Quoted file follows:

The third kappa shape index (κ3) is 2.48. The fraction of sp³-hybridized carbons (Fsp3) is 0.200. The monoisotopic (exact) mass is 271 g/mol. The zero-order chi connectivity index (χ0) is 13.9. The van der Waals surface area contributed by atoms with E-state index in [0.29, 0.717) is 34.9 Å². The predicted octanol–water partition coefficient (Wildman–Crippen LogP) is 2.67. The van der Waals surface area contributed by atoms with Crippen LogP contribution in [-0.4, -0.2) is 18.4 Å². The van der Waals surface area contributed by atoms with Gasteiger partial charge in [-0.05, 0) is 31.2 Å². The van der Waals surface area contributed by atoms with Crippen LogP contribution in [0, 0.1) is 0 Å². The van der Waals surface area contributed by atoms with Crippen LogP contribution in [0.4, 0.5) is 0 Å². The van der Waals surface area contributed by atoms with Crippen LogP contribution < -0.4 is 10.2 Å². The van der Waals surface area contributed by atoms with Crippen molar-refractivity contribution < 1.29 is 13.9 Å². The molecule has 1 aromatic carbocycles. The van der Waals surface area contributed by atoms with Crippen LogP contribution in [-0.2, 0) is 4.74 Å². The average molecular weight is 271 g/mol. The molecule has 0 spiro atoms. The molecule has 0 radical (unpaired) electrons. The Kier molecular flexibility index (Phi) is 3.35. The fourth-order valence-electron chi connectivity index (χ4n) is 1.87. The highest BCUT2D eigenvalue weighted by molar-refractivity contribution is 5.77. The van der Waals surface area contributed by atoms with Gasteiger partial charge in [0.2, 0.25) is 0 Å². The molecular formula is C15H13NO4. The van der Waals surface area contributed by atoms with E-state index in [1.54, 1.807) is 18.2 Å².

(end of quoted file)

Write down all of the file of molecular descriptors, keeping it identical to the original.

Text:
The third kappa shape index (κ3) is 2.48. The fraction of sp³-hybridized carbons (Fsp3) is 0.200. The monoisotopic (exact) mass is 271 g/mol. The zero-order chi connectivity index (χ0) is 13.9. The van der Waals surface area contributed by atoms with E-state index in [0.29, 0.717) is 34.9 Å². The predicted octanol–water partition coefficient (Wildman–Crippen LogP) is 2.67. The van der Waals surface area contributed by atoms with Crippen LogP contribution in [-0.4, -0.2) is 18.4 Å². The van der Waals surface area contributed by atoms with Gasteiger partial charge in [-0.05, 0) is 31.2 Å². The van der Waals surface area contributed by atoms with Crippen LogP contribution in [0, 0.1) is 0 Å². The van der Waals surface area contributed by atoms with Crippen LogP contribution in [0.4, 0.5) is 0 Å². The van der Waals surface area contributed by atoms with Crippen LogP contribution < -0.4 is 10.2 Å². The van der Waals surface area contributed by atoms with Crippen molar-refractivity contribution < 1.29 is 13.9 Å². The molecule has 1 aromatic carbocycles. The van der Waals surface area contributed by atoms with Crippen LogP contribution in [-0.2, 0) is 4.74 Å². The average molecular weight is 271 g/mol. The molecule has 0 spiro atoms. The molecule has 0 radical (unpaired) electrons. The Kier molecular flexibility index (Phi) is 3.35. The fourth-order valence-electron chi connectivity index (χ4n) is 1.87. The highest BCUT2D eigenvalue weighted by molar-refractivity contribution is 5.77. The van der Waals surface area contributed by atoms with Gasteiger partial charge in [0.2, 0.25) is 0 Å². The molecular formula is C15H13NO4. The van der Waals surface area contributed by atoms with E-state index in [1.54, 1.807) is 18.2 Å².